Transport America event salutes its women drivers

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Updated Jul 23, 2016

Women are changing trucking.

That was the theme and message delivered during a festive gathering at Transport America in Eagan, Minnesota Thursday.

Sheryl Lanier, a Transport America driver trainer based in Birmingham, Alabama and her specially-wrapped truck

“This event is at its core about celebrating the magic that happens when talented people come together to make things happen within the trucking industry at a company that cares more than anything about its culture,” said Megan Gaffney, director of marketing for Transport America.

Many of those making that magic happen are the women who drive for this truckload carrier.

Company officials, drivers, staff and guests assembled under a tent for a few speeches, the debut of a new company video about its women drivers, some barbecue and music. It was also a time to recognize — and surprise — one driver in particular.

Gaffney continued:

“We are a company committed to culture. A culture that encourages and embraces creativity and ingenuity, that cultivates collaboration and inspires opportunity. Opportunity for all employees — drivers, shop workers, support center staff, office employees — regardless of race, age, gender, religion, or national origin. As a member of the Transport America family you are given equal opportunity not only to succeed in your career but excel in that career.”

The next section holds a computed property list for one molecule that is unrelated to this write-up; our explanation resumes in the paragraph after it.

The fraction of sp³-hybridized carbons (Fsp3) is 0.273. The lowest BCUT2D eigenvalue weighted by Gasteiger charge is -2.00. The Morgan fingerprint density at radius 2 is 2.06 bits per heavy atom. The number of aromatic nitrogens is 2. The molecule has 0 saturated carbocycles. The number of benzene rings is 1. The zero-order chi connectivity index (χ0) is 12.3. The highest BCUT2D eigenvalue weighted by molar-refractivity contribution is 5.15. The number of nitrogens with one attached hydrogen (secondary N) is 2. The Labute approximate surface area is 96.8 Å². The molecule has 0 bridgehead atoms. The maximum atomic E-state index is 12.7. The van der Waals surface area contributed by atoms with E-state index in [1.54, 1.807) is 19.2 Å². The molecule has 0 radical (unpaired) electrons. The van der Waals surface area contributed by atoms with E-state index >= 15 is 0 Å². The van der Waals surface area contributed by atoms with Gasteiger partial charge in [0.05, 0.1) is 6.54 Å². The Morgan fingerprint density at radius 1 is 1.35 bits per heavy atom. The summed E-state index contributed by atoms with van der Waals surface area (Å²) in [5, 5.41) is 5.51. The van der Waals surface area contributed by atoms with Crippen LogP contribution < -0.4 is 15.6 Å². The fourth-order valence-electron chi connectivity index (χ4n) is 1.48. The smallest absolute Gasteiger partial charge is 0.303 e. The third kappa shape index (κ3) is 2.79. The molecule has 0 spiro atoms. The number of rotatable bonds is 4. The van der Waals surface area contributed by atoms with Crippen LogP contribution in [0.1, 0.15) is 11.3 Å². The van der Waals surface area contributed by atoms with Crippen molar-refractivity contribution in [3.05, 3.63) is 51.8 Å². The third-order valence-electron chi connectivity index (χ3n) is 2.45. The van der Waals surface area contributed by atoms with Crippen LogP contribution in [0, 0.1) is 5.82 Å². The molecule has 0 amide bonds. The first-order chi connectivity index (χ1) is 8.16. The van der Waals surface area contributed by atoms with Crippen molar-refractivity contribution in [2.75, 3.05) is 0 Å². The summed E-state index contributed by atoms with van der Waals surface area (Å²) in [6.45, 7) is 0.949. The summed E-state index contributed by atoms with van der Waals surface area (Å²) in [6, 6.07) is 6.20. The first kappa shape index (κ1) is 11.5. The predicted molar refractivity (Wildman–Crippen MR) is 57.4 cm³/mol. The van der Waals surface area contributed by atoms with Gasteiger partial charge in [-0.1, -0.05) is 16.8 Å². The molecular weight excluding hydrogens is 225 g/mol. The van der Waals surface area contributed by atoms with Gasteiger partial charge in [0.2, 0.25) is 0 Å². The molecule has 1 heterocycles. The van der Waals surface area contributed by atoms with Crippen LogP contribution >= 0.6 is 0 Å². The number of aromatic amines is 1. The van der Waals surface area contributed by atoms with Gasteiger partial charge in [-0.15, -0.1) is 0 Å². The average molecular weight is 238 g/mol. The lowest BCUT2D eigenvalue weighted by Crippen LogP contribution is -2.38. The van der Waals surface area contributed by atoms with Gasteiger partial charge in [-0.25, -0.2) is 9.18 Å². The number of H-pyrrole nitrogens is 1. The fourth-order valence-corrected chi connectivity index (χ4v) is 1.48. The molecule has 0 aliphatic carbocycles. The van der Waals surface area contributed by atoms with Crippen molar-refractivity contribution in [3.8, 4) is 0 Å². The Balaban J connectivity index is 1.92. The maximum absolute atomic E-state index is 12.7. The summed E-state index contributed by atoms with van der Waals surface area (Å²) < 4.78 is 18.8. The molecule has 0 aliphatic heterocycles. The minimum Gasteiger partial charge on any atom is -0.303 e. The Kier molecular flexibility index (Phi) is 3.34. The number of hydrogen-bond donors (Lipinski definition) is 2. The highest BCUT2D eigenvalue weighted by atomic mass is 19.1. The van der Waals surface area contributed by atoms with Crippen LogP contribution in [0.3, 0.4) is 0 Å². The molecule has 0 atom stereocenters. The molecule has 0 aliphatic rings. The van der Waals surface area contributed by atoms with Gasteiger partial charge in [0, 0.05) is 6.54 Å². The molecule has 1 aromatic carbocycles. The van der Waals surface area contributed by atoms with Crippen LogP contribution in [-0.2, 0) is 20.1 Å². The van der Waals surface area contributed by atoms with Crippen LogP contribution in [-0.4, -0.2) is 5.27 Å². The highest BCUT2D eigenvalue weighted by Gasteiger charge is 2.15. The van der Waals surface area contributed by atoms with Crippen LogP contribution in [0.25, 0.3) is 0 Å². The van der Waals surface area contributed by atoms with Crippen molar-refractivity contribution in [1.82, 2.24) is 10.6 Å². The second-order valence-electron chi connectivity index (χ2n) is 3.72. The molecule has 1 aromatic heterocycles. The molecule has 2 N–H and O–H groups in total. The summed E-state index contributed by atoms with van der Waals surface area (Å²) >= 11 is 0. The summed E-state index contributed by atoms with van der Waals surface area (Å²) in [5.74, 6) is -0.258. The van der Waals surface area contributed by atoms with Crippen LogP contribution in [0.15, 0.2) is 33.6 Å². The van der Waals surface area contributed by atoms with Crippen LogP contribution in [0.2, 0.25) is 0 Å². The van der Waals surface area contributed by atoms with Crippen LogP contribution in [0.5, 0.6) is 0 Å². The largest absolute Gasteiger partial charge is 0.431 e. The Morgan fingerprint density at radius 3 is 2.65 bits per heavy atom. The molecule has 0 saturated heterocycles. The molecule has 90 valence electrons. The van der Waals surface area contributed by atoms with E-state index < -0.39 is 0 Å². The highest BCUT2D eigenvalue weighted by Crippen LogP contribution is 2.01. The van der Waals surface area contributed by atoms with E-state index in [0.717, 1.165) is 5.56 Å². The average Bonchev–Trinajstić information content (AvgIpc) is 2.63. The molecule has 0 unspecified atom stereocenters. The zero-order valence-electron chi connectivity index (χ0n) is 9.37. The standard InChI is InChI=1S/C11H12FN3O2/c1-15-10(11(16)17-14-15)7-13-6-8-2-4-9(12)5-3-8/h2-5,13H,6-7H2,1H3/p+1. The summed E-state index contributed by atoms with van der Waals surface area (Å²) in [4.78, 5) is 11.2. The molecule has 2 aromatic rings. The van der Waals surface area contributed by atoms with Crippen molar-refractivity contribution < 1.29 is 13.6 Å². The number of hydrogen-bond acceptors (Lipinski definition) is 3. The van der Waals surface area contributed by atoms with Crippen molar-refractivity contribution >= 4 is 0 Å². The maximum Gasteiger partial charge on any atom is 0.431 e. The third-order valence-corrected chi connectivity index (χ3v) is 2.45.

That is especially true for women, said Gaffney. She said TA has 1,717 drivers, 247 of whom are women. That equates to 17 percent, or just shy of three times the national average for women in the industry.

Gaffney added that the company’s figures for owner/operators is even higher. TA has 158 total O/Os; 32 of them are women, or 25 percent.

Several of Transport America’s woman drivers were on hand to deliver personal perspectives.

Sheryl Lanier, a driver trainer based in Birmingham, Alabama was one of them. She had been an administrative assistant for corporate executives in Atlanta during a previous career. Like many women who come to the trucking industry, Lanier said she wanted a career change, and found one she loves and has not looked back.

While on stage, Lanier (whose CB handle is “Georgia Girl”) wondered aloud what had happened to her truck, as she was told it was needed to be detailed.

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Instead, the company spirited away Lanier’s Freightliner to give it a special wrap and signage. Lanier was more than a bit surprised when her truck was delivered to the celebration with a diamond-patterned wrap and signs proclaiming, “Proud to be a woman driver changing trucking,” and, “There’s a proud woman driver behind this wheel.”

Gaffney said Lanier’s motto is, “Never let anyone dull your sparkle,” and the special wrap on the truck made that clear.

See the video debuted at Thursday’s event: